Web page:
Tag Archive | how to

How to DIY Evergreen Winter Pots

Start by surrounding yourself with all of your materials. Once you do this, a helper usually shows up 😉 I buy most of my bling from the Dollar Store. Anything I can’t find there, I go to Hobby Lobby. If you haven’t searched out any holiday pot ideas, get on the internet and start looking! Ideas are everywhere. If you’re lucky enough to be flexible with your design, you can come-up with some pretty cool ideas. Using ornaments is my new thang. I hot glue them onto sticks or if you’re luck enough to get styrofoam  balls, the stick pushes right on.

A few often overlooked hints and tips:

  • Fresh cut and strip/trim the stem of needles on ALL of your greens right before sticking into the pot. It does make a huge difference as to how long the greens will stay green and especially how long the holly berries will stay on the branches.
  • Be sure where you want to push the stems into the foam, because the foam will break if you change your mind too often.
  • Before using hydrangea, pre-treat them to a blast of clear spray paint to help them keep their form.
  • If your display becomes covered in snow, be sure to clear it by hitting the branches in an UPWARD motion. If you push too hard on them downward, they may break. A broom does a great job.
  • After you have created your masterpiece, wet the display down well. It will freeze and hold all the stuff in place. It will also give some moisture to the cuttings.

Instead of me using a liner for this pot,  I used a tall, steel bucket. This time I did not use any soil, so I filled the bottom with a few rocks and cut the foam to fit in the bucket. This serves three purposes, better water collection for the greens at first, then for it to freeze the greens in place with little expansion, and lastly, a heavy base so the design won’t fall over in the wind and snow.

First, place your sticks (birch poles and sticks here) or the largest diameter things first. You’ll know right away if your foam is going to hold, nothing like making your whole design, and then placing your sticks and busting the foam!! Arrrg! >:-O Yes, I have learned the hard way! Big stuff first!

Think about where your pot will be displayed. Will they be on the sides of your door? On top of a pier? On top of your mailbox? Or on just one side of the door, like this one. I set my sticks a bit to one side (the back) of my pot, so more bling can be added to the front and sides. If you’re pot will be able to be viewed from all angles, I’d center them. If you’re having one on either side of your door, I would mirror-image the bling on 3 sides of the pot.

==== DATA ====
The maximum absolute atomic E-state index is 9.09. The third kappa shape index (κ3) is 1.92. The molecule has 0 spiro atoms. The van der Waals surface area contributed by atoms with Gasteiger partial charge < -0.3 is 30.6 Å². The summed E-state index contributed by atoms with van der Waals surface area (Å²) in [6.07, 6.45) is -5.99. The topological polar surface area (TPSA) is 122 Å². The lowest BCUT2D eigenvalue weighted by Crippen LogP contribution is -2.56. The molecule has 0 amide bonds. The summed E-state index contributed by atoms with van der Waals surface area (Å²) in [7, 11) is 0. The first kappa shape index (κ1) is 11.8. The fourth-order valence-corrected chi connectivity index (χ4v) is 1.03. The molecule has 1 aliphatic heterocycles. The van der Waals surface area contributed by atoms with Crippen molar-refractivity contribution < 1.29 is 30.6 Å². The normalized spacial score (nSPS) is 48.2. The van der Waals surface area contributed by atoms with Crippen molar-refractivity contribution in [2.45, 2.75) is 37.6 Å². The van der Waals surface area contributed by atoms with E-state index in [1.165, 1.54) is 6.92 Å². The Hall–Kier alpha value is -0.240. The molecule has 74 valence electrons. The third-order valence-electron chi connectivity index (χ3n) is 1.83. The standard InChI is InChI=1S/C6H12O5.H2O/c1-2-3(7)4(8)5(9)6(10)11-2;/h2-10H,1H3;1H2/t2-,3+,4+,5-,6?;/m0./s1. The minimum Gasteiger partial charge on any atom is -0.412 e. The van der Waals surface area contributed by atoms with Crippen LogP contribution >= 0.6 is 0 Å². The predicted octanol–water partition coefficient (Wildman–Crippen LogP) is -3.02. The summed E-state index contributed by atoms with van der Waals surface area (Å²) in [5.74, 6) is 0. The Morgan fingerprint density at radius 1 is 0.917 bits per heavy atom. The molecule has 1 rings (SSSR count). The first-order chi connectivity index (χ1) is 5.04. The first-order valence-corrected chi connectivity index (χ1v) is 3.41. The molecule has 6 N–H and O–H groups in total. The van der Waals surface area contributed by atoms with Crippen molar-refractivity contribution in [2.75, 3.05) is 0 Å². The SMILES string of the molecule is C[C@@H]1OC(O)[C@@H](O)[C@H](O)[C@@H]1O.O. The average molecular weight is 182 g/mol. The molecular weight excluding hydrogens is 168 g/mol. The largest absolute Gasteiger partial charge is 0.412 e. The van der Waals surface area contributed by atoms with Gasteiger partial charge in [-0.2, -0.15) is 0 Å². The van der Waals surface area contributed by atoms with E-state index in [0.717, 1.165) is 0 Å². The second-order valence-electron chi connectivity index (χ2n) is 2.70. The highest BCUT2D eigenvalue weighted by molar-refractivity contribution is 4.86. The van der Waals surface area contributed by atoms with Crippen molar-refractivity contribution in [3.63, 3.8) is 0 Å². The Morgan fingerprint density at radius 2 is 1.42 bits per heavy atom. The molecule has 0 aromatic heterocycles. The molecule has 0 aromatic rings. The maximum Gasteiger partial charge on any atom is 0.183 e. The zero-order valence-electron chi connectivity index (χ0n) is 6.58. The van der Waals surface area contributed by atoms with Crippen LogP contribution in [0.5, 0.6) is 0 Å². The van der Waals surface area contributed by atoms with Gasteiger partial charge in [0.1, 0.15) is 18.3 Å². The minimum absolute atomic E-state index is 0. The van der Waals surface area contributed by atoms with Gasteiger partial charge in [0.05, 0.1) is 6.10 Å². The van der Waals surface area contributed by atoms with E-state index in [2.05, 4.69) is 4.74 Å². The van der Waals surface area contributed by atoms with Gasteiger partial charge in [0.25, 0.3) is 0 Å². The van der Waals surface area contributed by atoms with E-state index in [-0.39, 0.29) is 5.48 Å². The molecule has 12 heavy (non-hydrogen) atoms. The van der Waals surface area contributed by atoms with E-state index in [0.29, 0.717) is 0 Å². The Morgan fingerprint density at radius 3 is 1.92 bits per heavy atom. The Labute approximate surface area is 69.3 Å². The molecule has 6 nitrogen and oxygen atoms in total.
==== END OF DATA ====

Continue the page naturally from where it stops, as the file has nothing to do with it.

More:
I like to get a ring around the bottom next, as you can be sure that there is a sufficient amount of greens around the bottom. Again, think of where your pot will be displayed. This one will be on the ground, so it will be viewed by looking down on it. Some folks have piers or taller areas where their pots are going, these pots will need to have a nice lower row, as this is what you may see when viewing up at it. I’m using Scott’s Pine for my bottom. I love this material, as it already has pine cones attached! Don’t worry if it sticks up a bit, as you add more to the center, it will flatten out.

On this one, I added Nobel Pine in the rear. Since these two pots are only about five feet apart, I wanted them to be similar. Large birch poles don’t make sense to the location, so I added these mini-birch-on-a-stick! They are best for little pops of color, without the weight of a multiple, large birch sticks.

      

Here’s my corner pot with the extent of holiday lighting that I do. It’s only about two feet wide. These three on the corner are just out of the shot below to the left.

© Ilex ~ Midwestern Plant Girl

How to Remove Stains From Limestone

One of our clients bought this bowl from Longshadow Planters & Lawn Ornaments in Southern Illinois. We install many planters from Longshadow, and you can see them in many of my seasonal landscape pots. The artisans at Longshadow do fine work and they have a wide selection of pieces, although all of their pieces are made from limestone.

Limestone is a very porous material and that has its advantages for plants or being out in the elements. A disadvantage would be that if the bowl’s drain hole becomes plugged for any reason, it can stain, like this one.

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We brought this one back to try to restore it to it’s former ivory color. I would have preferred to have soaked it, however, because of it’s size I couldn’t. If you are able to soak your piece, I’d highly recommend it.

I started by pouring water over it to get it wet. Then, I placed towels on it and soaked those with water also. I then poured straight bleach onto the towels and let it soak for a few hours, followed by rinsing with 2-3 gallons of water. I repeated this until It was clean. After it was clean enough for my liking, I rinsed it again with copious amounts of water. Let it dry.

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After it thoroughly dries, you might notice that some of the stains came back! I was uber-pissed to see that some of the worse areas came back. I had to go back and repeat the process a few more times and it finally stayed clean. This is why I feel it would have been better for it to be in a tub where I could let the water soak into the bowl, rather than just rolling off of it.
In total, this pot took me 3 days to clean.

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To be sure your pot stays clean, be sure that the drain hole is clear and don’t use dyed mulch or soil mixtures (like cocoa beans or peat moss) in it.


© Ilex – Midwestern Plant Girl